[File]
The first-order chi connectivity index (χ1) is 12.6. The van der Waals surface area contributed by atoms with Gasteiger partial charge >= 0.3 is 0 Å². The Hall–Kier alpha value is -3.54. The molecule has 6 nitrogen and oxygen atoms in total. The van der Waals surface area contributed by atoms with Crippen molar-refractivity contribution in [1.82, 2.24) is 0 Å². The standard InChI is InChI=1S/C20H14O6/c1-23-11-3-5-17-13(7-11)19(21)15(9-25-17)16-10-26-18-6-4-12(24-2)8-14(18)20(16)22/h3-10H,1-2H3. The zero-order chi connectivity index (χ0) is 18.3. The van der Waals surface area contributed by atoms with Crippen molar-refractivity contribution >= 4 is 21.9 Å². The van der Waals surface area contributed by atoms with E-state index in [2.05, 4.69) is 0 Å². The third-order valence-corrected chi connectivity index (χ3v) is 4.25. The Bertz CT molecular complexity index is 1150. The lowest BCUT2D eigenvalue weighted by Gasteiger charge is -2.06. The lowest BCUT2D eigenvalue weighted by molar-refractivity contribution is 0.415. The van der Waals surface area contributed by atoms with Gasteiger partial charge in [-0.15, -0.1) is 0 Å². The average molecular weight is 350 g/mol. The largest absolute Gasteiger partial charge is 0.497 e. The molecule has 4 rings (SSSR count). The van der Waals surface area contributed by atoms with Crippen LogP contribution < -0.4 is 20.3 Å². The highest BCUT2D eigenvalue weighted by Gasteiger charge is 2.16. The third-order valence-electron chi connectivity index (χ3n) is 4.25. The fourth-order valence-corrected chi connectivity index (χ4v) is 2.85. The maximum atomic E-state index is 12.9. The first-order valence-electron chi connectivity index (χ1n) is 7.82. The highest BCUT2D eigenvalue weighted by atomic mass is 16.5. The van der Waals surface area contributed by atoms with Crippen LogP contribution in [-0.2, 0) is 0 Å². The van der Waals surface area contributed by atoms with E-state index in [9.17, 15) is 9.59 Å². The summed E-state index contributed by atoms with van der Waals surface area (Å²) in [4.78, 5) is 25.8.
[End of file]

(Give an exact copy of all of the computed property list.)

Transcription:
The first-order chi connectivity index (χ1) is 12.6. The van der Waals surface area contributed by atoms with Gasteiger partial charge >= 0.3 is 0 Å². The Hall–Kier alpha value is -3.54. The molecule has 6 nitrogen and oxygen atoms in total. The van der Waals surface area contributed by atoms with Crippen molar-refractivity contribution in [1.82, 2.24) is 0 Å². The standard InChI is InChI=1S/C20H14O6/c1-23-11-3-5-17-13(7-11)19(21)15(9-25-17)16-10-26-18-6-4-12(24-2)8-14(18)20(16)22/h3-10H,1-2H3. The zero-order chi connectivity index (χ0) is 18.3. The van der Waals surface area contributed by atoms with Crippen molar-refractivity contribution >= 4 is 21.9 Å². The van der Waals surface area contributed by atoms with E-state index in [2.05, 4.69) is 0 Å². The third-order valence-corrected chi connectivity index (χ3v) is 4.25. The Bertz CT molecular complexity index is 1150. The lowest BCUT2D eigenvalue weighted by Gasteiger charge is -2.06. The lowest BCUT2D eigenvalue weighted by molar-refractivity contribution is 0.415. The van der Waals surface area contributed by atoms with Gasteiger partial charge in [-0.15, -0.1) is 0 Å². The average molecular weight is 350 g/mol. The largest absolute Gasteiger partial charge is 0.497 e. The molecule has 4 rings (SSSR count). The van der Waals surface area contributed by atoms with Crippen LogP contribution < -0.4 is 20.3 Å². The highest BCUT2D eigenvalue weighted by Gasteiger charge is 2.16. The third-order valence-electron chi connectivity index (χ3n) is 4.25. The fourth-order valence-corrected chi connectivity index (χ4v) is 2.85. The maximum atomic E-state index is 12.9. The first-order valence-electron chi connectivity index (χ1n) is 7.82. The highest BCUT2D eigenvalue weighted by atomic mass is 16.5. The van der Waals surface area contributed by atoms with Crippen LogP contribution in [-0.2, 0) is 0 Å². The van der Waals surface area contributed by atoms with E-state index in [9.17, 15) is 9.59 Å². The summed E-state index contributed by atoms with van der Waals surface area (Å²) in [4.78, 5) is 25.8.